Overruling the Kremlin’s public relations consultants, Russian President Vladimir Putin has sided with the generals who bombed Georgian territory on November 27-28. The consultants–Gleb Pavlovsky’s group, with the officious organ Strana.ru–had publicly assessed the “stealthy” bombardment as ill-timed and lacking proper diplomatic preparation. They advised Putin to discipline the generals responsible, demonstrate that Russia knows about civilian control of the military and about international law, and try to build an international case for open, officially authorized Russian “antiterrorism” operations in Georgia.
At the CIS summit just held in Moscow, however, Putin backed up his military. He emphatically adopted Defense Minister Sergei Ivanov’s story that the explosions had been caused by “Chechen and Arab terrorists” fighting among themselves in Georgia’s Pankisi Gorge. Putin did not even credit that story to Ivanov, but offered it as his own, at risk to his credibility. The Russian president did not totally rule out the possibility of a Russian bombardment, by “one plane” perhaps. But “what kind of bombardment is that, if it did not hit residential areas?”
Putin went on to charge in successive public statements that Georgia condones “international terrorists” maintaining training camps and arms stockpiles, building radio relay stations, mass-producing drugs in a whole network of laboratories that “poison our peoples,” and kidnapping people for ransom to finance terrorism.
In Putin’s and the Russian military’s vision, all this occurs in the tiny Pankisi Gorge, an area of ten small villages, easy to reconnoiter from the air by Russia or for that matter by international organizations. Putin, moreover, asserted that the proceeds from drugs and kidnapping are being sent from Pankisi to Afghanistan in order to help the Taliban fight their war. This may well be a rehearsal of Putin’s response to U.S. Secretary of State Colin Powell, who has announced his intention to raise in Moscow this week the issue of Russian pressures on Georgia. Britain, too, has in the meantime announced that it “deplores the violation of Georgia’s airspace” and is “deeply concerned about every attempt to violate Georgia’s territorial integrity,” according to a statement made public by ambassador Deborah Barnes-Jones in Tbilisi. Putin’s and Sergei Ivanov’s assertions are snubbing these expressions of concern.
In Moscow during the CIS summit, Putin vaguely agreed with Georgian President Eduard Shevardnadze to set up a joint commission for investigating the bombing incidents. There is no word, however, on the proposed commission’s level or even a starting date. The one existing precedent is not encouraging. A joint Russian-Azerbaijani-Armenian commission was created in 1997, at then Russian President Boris Yeltsin’s suggestion, to investigate the 1994-97 arms transfers, worth more than one billion dollars, from Russia to Armenia and Karabakh. That commission convened periodically at the first deputy prime ministers’ level, while revelations continued leaking out in Moscow with regard to those arms transfers. Yet the joint commission achieved no results whatsoever and faded out gradually, although it has never been officially dissolved. That matter was–and still is–of concern not only to Azerbaijan, but to the Organization for Security and Cooperation in Europe, because those arms transfers breached the ceilings of the Treaty on Conventional Forces in Europe and also were calculated to elude the OSCE’s verification procedures, obligatory under CFE. Yet in spite of such an international stake, that joint commission was allowed to fulfill its Kremlin-designated role of imitating an investigation.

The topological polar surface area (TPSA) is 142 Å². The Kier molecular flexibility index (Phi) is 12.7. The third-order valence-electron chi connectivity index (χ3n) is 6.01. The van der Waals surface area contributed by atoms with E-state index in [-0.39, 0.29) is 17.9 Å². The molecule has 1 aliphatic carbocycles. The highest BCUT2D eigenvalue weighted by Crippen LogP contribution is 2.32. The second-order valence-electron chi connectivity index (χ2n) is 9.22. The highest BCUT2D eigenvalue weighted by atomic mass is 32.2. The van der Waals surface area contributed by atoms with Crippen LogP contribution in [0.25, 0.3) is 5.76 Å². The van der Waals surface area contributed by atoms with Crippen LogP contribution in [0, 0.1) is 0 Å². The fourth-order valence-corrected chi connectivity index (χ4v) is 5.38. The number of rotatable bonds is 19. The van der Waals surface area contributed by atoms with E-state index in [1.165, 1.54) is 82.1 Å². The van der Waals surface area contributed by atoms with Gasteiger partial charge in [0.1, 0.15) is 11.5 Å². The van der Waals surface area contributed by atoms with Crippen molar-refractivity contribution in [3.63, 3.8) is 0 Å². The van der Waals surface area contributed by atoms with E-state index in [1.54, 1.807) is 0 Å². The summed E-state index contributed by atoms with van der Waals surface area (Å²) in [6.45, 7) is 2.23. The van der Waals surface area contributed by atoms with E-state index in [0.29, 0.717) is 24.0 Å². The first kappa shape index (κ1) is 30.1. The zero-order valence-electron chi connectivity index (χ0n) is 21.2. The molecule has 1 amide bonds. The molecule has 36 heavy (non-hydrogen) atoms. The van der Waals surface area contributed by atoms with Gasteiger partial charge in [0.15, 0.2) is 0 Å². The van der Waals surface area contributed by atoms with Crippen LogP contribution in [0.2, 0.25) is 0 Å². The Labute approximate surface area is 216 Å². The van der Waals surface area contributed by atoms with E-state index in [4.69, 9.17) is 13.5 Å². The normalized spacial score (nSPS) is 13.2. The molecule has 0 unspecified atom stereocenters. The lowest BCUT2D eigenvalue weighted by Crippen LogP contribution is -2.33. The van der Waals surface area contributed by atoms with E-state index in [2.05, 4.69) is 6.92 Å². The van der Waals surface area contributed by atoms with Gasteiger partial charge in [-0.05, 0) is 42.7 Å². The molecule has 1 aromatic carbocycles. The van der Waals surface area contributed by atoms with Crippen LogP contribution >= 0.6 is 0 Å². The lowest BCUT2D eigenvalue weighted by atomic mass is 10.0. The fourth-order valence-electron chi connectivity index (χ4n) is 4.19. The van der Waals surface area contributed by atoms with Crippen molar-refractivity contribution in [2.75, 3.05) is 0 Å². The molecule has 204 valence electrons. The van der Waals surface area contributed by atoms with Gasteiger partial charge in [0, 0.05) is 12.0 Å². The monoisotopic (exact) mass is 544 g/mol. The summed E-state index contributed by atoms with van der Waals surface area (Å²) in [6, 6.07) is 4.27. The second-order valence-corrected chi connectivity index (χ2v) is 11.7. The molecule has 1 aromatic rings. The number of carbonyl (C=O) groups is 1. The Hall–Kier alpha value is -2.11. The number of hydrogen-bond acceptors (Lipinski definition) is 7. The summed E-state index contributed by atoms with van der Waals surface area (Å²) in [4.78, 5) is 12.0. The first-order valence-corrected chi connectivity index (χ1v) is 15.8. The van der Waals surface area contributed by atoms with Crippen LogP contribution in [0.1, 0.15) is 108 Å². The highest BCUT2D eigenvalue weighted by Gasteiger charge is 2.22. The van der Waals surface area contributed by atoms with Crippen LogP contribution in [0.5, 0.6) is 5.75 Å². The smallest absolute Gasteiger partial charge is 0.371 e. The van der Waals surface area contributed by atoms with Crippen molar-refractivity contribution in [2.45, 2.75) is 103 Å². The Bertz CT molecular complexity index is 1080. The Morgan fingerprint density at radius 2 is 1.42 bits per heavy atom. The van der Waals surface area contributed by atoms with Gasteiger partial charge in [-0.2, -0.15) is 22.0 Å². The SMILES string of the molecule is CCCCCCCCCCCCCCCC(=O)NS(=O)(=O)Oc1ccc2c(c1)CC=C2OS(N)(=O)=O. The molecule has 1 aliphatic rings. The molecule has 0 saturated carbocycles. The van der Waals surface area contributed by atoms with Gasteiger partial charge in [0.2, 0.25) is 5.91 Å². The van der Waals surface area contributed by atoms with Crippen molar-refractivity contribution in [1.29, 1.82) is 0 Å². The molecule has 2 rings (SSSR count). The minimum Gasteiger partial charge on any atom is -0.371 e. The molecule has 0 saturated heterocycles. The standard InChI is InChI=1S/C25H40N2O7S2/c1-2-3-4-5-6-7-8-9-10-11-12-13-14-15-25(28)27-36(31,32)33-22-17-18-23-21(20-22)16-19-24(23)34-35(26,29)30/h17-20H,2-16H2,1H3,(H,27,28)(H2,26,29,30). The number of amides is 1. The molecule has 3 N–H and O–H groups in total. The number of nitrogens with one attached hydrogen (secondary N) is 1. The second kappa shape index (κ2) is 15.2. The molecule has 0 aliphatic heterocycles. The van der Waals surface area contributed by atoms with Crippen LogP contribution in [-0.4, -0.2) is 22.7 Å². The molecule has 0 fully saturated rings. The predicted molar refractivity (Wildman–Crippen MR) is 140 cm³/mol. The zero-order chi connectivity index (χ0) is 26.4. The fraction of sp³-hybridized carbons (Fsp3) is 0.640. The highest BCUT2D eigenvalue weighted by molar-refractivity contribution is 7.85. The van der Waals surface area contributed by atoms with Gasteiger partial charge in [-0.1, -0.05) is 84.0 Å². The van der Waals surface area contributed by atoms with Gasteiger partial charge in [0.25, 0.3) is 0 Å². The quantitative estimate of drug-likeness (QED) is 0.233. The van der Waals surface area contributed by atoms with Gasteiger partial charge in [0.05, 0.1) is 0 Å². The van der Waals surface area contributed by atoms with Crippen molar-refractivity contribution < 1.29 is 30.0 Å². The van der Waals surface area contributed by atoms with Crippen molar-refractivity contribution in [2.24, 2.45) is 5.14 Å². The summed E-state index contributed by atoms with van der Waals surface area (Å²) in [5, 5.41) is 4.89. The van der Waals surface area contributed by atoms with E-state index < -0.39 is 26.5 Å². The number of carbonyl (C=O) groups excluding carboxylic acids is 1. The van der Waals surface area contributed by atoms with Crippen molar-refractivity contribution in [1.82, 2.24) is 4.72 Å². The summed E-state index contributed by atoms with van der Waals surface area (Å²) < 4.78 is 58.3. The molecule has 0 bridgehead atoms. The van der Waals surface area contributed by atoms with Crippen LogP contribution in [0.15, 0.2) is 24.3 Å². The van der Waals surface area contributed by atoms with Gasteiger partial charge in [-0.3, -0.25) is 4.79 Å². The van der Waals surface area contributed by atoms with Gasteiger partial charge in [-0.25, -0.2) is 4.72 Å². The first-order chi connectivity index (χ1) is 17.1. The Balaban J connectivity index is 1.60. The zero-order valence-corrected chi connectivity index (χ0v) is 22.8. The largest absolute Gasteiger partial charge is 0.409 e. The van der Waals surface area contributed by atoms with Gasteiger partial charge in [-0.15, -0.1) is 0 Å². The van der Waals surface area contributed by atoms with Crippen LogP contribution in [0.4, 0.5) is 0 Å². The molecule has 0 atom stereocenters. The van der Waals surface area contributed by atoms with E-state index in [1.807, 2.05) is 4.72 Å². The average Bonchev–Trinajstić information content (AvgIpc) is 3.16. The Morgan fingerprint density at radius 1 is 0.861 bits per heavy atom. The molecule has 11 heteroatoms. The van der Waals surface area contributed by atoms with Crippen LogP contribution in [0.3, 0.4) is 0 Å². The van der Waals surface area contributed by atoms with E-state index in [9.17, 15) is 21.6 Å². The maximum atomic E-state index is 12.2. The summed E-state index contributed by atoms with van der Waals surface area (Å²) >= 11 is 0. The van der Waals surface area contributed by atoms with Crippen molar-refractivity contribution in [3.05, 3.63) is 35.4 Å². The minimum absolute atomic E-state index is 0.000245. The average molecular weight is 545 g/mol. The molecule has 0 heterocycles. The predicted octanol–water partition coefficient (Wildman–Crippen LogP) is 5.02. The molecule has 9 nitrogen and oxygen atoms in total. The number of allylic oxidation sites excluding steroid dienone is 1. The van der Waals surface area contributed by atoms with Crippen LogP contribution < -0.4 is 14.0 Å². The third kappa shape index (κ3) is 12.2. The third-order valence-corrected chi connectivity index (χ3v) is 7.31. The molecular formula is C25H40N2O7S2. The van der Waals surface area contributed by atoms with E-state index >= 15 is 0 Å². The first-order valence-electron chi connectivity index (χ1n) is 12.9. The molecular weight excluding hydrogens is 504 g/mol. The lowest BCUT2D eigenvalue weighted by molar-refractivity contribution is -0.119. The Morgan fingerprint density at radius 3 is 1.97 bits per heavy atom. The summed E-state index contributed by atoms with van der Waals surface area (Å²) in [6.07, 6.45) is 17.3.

The Russian military appears reassured both by the Kremlin’s political cover and by Georgia’s helplessness. From Tbilisi, the correspondent of the Defense Ministry’s newspaper Krasnaya Zvezda pointed out: “Georgia’s air defense equipment is not capable of determining the type of aircraft that cross the border. Georgia has no definitive proof that Russia carried out bomb attacks, and cannot possibly have such proof.”
Georgian President Eduard Shevardnadze’s response reflects the growing pressure. His latest statements on Russian military bases in Georgia and Russian “peacekeeping” in Abkhazia sound a notch less purposeful than they have long been. Shevardnadze now suggests that it is perhaps not a matter of urgency to set a time frame for the withdrawal of Russian troops from the Batumi and Akhalkalaki bases. Moscow currently demands fourteen years, meaning in practical terms forever, while Georgia offers a three year period, and insists on setting a date from which the period would begin to flow. Postponing that decision would freeze the process. The president, moreover, has bent over backwards in his latest statements to sound conciliatory about the Gudauta base. There, Russia is in prima facie violation of its own binding obligation and the OSCE’s decision that the base be closed as of July 1 of this year.
Moscow openly acknowledges that its actions are meant in part to retaliate against Georgia’s Western orientation. That orientation requires undiminished support if it is to be consistently maintained (NTV, ORT Television, Interfax, Krasnaya Zvezda, Georgian Television, Tbilisi Radio, Prime-News, November 30, December 1-5; see the Monitor, October 3, 12, 23-25, 30-31, November 29, December 3; Fortnight in Review, October 26, November 9).
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